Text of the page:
Many artists here portray Israeli young men, sent to die in war, as Jesus. A striking untitled 1999 photograph by Adi Nes, featuring Israeli soldiers eating a meal, is staged in a very similar way to Leonardo da Vinci’s “Last Supper” (1495-8), suggesting that this may indeed be the young soldiers’ last meal. Here, the Hebrew wall text again diverges from the English; the Hebrew refers to milchemot shav, or “pointless wars,” whereas the English has “a geopolitical constellation over which they have no control.” For those with Biblical familiarity, the phrase milchemot shav can recall nevuot shav, or false prophecies. (Ezekiel 13:8 is one example.)
Another piece that suggests that Israeli soldiers are sent to be crucified is Igael Tumarkin’s “Mita Meshuna,” which means both “strange bed” and “strange death.” The expression originates from the Talmud, where it means an unnatural or extremely painful death, and the piece is hard to look at. “Mita Meshuna” features a partly opened military cot, arranged in the form of a cross, with the English words Mita Meshuna placed above a blue-and-white cloth that might be an Israeli flag. It was made in response to the first Lebanon War, which had heavy casualties. The soldier, Tumarkin suggests, has been sacrificed by society — sent to a painful death.
Many works here place Palestinians in the Jesus narrative. A gelatin silver print by Misha Kirshner depicts a Palestinian woman who gave birth while she was in detention arranged in the pose of a Madonna and child. It’s titled “Aisha el-Kord, Khan Yunis Refugee Camp, 1988,” and the baby is wrapped in what could be a tallit, or Jewish prayer shawl. It’s an interesting contrast to a 1952 piece by Naftali Bezem titled “Mother and Child (Madonna of the Transit Camp), featuring an Arab-Jewish woman and her child in a similar pose; discrimination against Mizrachi Jews, or those from Arab-speaking lands, continues to be a major issue in Israeli society.
Another example of the Palestinian-as-Jesus interpretation is “Gush Katif,” 2001, a 2001 photograph by Pavel Wolberg, a Russian-born Israeli, in which a Palestinian young man lies on the ground, barefoot, hands outstretched, his body arranged into a cross formation; he is probably already dead as a crowd gathers and a woman passes by. (Gush Katif was a bloc of seventeen Israeli settlements; the Israeli Army destroyed the settlements and removed the occupants from their homes as part of the unilateral disengagement from Gaza in 2005; Gaza is now administered by Hamas.)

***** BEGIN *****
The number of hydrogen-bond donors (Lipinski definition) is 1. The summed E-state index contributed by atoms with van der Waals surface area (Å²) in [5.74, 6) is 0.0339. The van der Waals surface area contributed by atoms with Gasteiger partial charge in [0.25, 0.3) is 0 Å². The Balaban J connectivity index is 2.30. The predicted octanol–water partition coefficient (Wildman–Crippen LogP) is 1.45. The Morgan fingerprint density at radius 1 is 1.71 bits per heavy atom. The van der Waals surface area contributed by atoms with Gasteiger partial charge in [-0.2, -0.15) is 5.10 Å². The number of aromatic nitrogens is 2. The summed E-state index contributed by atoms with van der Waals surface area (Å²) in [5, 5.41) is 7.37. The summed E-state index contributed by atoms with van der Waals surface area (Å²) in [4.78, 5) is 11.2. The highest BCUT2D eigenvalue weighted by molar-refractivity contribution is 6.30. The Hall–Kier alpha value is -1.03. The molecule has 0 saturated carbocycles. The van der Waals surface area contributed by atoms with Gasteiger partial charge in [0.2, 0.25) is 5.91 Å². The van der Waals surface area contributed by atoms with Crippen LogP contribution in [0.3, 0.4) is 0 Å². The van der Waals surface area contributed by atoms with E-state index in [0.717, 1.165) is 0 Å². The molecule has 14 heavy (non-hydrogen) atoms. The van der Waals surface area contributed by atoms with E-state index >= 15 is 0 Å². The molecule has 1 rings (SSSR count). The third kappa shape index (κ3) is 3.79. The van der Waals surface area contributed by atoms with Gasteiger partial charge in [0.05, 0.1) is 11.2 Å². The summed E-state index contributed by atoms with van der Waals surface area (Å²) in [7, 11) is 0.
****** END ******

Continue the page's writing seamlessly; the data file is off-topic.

Other striking works here mix ancient Jewish and Christian ideas with Israeli history—like a monumental series of paintings by Moshe Gershuni about the soldiers who fought to conquer the road to Jerusalem in the 1948 War of Independence, titled “Hai Cyclamens” and painted in 1984, featuring the Hebrew words ha’soleach le’kol avonoteinu,” or “he who forgives all our sins,” which comes from Psalms 103-4. Cyclamens, or rakafot in Hebrew, are also a reference to Chaim Gouri’s poem “Bab el Wad,” about the bloody battle for the road to Jerusalem; the poem became an iconic Hebrew song. As for Bab el Wad itself, it means “gate to the valley” in Arabic; the spot is known in Hebrew as Sha’ar Hagay, which has the same meaning.
Unfortunately, the Bab el Wad reference does not make it into the English, but the explanation that cyclamens often refer to Israeli soldiers, and that “hai” means life, does. (Yes, it’s spelled that way by the museum.) There is some explanation about Gershuni’s multiple themes: Judaism, Israeliness, homosexuality, and Christianity.
The catalogue by curator Amitai Mendelsohn is currently being translated into English, and it is my hope that it will include as many of the references to Israeli history and Jewish culture as possible, so that readers of all backgrounds will be able to access the multiple layers of this one-of-a-kind exhibit. And on a practical note, the Israel Museum offers half-price tickets for those who return to the museum within three months; this challenging exhibit probably requires a “second coming.”
Aviya Kushner is The Forward’s language columnist and the author of The Grammar of God. Follow her on Twitter at @AviyaKushner